Restoration of intracellular ATP production in banked red blood cells improves inducible ATP export and suppresses RBC-endothelial adhesion.

Journal Article (Journal Article)

Transfusion of banked red blood cells (RBCs) has been associated with poor cardiovascular outcomes. Storage-induced alterations in RBC glycolytic flux, attenuated ATP export, and microvascular adhesion of transfused RBCs in vivo could contribute, but the underlying mechanisms have not been tested. We tested the novel hypothesis that improving deoxygenation-induced metabolic flux and the associated intracellular ATP generation in stored RBCs (sRBCs) results in an increased extracellular ATP export and suppresses microvascular adhesion of RBCs to endothelium in vivo following transfusion. We show deficient intracellular ATP production and ATP export by human sRBCs during deoxygenation (impairments ~42% and 49%, respectively). sRBC pretreatment with a solution containing glycolytic intermediate/purine/phosphate precursors (i.e., "PIPA") restored deoxygenation-induced intracellular ATP production and promoted extracellular ATP export (improvement ~120% and 50%, respectively). In a nude mouse model of transfusion, adhesion of human RBCs to the microvasculature in vivo was examined. Only 2% of fresh RBCs (fRBCs) transfused adhered to the vascular wall, compared with 16% of sRBCs transfused. PIPA pretreatment of sRBCs significantly reduced adhesion to just 5%. In hypoxia, adhesion of sRBCs transfused was significantly augmented (up to 21%), but not following transfusion of fRBCs or PIPA-treated sRBCs (3.5% or 6%). Enhancing the capacity for deoxygenation-induced glycolytic flux within sRBCs increases their ability to generate intracellular ATP, improves the inducible export of extracellular anti-adhesive ATP, and consequently suppresses adhesion of stored, transfused RBCs to the vascular wall in vivo.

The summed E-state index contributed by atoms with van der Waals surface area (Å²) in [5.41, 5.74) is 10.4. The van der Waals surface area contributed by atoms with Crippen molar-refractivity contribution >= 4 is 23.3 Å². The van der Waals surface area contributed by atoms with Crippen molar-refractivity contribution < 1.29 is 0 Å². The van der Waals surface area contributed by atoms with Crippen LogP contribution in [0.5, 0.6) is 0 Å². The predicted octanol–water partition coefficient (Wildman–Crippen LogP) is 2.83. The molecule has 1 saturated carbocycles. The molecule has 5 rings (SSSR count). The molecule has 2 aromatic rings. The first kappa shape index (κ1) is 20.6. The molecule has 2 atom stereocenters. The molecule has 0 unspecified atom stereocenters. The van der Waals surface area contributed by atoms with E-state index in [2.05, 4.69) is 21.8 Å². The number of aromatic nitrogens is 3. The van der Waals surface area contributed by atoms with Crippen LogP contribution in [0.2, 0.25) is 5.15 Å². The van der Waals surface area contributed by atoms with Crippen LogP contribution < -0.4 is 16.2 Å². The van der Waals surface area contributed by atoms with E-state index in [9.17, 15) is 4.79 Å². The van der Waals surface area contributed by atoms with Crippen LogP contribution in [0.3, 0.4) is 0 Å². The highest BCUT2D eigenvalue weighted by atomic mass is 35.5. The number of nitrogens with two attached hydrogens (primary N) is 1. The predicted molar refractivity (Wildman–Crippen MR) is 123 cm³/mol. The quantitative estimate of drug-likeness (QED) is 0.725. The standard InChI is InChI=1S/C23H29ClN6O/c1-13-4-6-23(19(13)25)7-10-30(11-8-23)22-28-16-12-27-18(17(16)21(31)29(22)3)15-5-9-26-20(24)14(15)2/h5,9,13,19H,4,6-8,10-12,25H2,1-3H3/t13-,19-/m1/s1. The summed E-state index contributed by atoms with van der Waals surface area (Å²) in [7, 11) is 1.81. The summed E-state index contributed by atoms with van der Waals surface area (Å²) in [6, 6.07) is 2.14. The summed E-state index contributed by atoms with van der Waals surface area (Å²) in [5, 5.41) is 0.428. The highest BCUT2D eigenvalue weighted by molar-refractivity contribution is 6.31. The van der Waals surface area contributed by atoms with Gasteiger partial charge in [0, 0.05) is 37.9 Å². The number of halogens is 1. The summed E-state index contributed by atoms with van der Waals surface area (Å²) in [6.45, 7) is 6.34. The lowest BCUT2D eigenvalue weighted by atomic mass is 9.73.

Full Text

Duke Authors

Cited Authors

  • Kirby, BS; Hanna, G; Hendargo, HC; McMahon, TJ

Published Date

  • December 15, 2014

Published In

Volume / Issue

  • 307 / 12

Start / End Page

  • H1737 - H1744

PubMed ID

  • 25305182

Pubmed Central ID

  • PMC4269703

Electronic International Standard Serial Number (EISSN)

  • 1522-1539

Digital Object Identifier (DOI)

  • 10.1152/ajpheart.00542.2014


  • eng

Conference Location

  • United States